Robert Swerdling, managing director of public finance at Piper Jaffray & Co., the bond underwriter, explained that in either a private deal with city subsidies or an all-public-money scenario, the city's financial risk is essentially the same. But in a private deal, the city wouldn't get its money back, he said.
"The city's taking the risk, should it reap the profit or someone else?" he asked.
Hours were absorbed answering the council's questions on various aspects of the complex financing plan, frequently focusing on the amount of risk the city would assume.
Officials said they intend for the hotel to eventually pay for itself. However, to guarantee the bonds, the city must promise other ways to pay should revenues fall short. The city would first turn to the hotel's property tax, then the hotel's occupancy tax and then - as a last resort - money from the citywide hotel occupancy tax.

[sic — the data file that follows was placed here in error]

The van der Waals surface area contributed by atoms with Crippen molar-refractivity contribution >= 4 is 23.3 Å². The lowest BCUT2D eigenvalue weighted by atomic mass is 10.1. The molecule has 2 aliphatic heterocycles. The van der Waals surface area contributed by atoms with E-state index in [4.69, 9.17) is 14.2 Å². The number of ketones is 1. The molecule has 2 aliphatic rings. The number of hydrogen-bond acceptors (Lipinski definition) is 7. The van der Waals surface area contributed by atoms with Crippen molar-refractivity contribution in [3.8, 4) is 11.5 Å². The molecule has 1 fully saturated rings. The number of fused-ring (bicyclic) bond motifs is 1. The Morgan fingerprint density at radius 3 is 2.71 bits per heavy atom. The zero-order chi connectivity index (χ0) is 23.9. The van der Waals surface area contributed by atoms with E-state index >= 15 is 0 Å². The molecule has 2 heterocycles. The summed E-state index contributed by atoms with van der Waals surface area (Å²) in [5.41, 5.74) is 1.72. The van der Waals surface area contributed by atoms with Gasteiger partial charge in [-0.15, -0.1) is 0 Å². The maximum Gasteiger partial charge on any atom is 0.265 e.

Hilton also guaranteed $25 million in the event of a shortfall - but that's money the city would have to pay back.
Brodie and other officials continued to push a July 11 vote to take advantage of low interest rates and have the hotel open by spring of 2008.
Council members said they felt rushed.
"We have a responsibility to people in the city to make sure all their questions are answered," Kraft said. "A lot of people in this room espousing this don't live in the city. If it falls apart, you don't have to pay for it, we do."
"That's unfair," Bishop said. "We are not trying to put pressure on our elected officials to move things forward."
Sun staff writer William Wan contributed to this article.